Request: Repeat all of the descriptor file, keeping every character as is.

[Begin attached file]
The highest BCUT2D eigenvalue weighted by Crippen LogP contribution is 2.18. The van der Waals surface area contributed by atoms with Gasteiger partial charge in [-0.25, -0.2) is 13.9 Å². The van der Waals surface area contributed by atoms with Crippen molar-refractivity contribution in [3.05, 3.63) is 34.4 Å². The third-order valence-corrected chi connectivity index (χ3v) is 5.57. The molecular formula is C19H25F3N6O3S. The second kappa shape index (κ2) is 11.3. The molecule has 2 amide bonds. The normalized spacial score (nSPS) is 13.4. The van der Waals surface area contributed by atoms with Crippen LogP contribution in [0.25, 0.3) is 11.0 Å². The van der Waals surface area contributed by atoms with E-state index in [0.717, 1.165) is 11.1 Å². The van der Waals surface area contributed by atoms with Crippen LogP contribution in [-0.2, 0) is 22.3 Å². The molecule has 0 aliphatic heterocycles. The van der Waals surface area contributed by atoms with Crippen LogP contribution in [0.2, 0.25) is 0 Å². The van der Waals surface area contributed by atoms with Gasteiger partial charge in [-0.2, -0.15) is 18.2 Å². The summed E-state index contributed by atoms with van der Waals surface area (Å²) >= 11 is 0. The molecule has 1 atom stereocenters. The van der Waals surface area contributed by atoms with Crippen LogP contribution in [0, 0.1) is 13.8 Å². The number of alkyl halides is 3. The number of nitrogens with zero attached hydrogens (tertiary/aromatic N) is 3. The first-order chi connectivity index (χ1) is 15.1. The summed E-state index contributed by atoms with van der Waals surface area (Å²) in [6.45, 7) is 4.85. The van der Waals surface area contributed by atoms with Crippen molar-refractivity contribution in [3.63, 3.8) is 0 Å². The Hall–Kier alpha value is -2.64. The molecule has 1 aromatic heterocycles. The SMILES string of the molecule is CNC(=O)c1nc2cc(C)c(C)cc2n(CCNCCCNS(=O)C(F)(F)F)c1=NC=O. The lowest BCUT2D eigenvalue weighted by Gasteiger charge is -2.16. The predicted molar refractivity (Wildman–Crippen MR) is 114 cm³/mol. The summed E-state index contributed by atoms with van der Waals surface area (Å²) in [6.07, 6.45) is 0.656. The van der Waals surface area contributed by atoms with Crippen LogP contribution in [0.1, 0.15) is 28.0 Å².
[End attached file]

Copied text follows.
The highest BCUT2D eigenvalue weighted by Crippen LogP contribution is 2.18. The van der Waals surface area contributed by atoms with Gasteiger partial charge in [-0.25, -0.2) is 13.9 Å². The van der Waals surface area contributed by atoms with Crippen molar-refractivity contribution in [3.05, 3.63) is 34.4 Å². The third-order valence-corrected chi connectivity index (χ3v) is 5.57. The molecular formula is C19H25F3N6O3S. The second kappa shape index (κ2) is 11.3. The molecule has 2 amide bonds. The normalized spacial score (nSPS) is 13.4. The van der Waals surface area contributed by atoms with Crippen LogP contribution in [0.25, 0.3) is 11.0 Å². The van der Waals surface area contributed by atoms with E-state index in [0.717, 1.165) is 11.1 Å². The van der Waals surface area contributed by atoms with Crippen LogP contribution in [-0.2, 0) is 22.3 Å². The molecule has 0 aliphatic heterocycles. The van der Waals surface area contributed by atoms with Crippen LogP contribution in [0.2, 0.25) is 0 Å². The van der Waals surface area contributed by atoms with Gasteiger partial charge in [-0.2, -0.15) is 18.2 Å². The summed E-state index contributed by atoms with van der Waals surface area (Å²) >= 11 is 0. The molecule has 1 atom stereocenters. The van der Waals surface area contributed by atoms with Crippen LogP contribution in [0, 0.1) is 13.8 Å². The number of alkyl halides is 3. The number of nitrogens with zero attached hydrogens (tertiary/aromatic N) is 3. The first-order chi connectivity index (χ1) is 15.1. The summed E-state index contributed by atoms with van der Waals surface area (Å²) in [6.45, 7) is 4.85. The van der Waals surface area contributed by atoms with Crippen molar-refractivity contribution in [3.63, 3.8) is 0 Å². The Hall–Kier alpha value is -2.64. The molecule has 1 aromatic heterocycles. The SMILES string of the molecule is CNC(=O)c1nc2cc(C)c(C)cc2n(CCNCCCNS(=O)C(F)(F)F)c1=NC=O. The lowest BCUT2D eigenvalue weighted by Gasteiger charge is -2.16. The predicted molar refractivity (Wildman–Crippen MR) is 114 cm³/mol. The summed E-state index contributed by atoms with van der Waals surface area (Å²) in [6.07, 6.45) is 0.656. The van der Waals surface area contributed by atoms with Crippen LogP contribution in [0.1, 0.15) is 28.0 Å².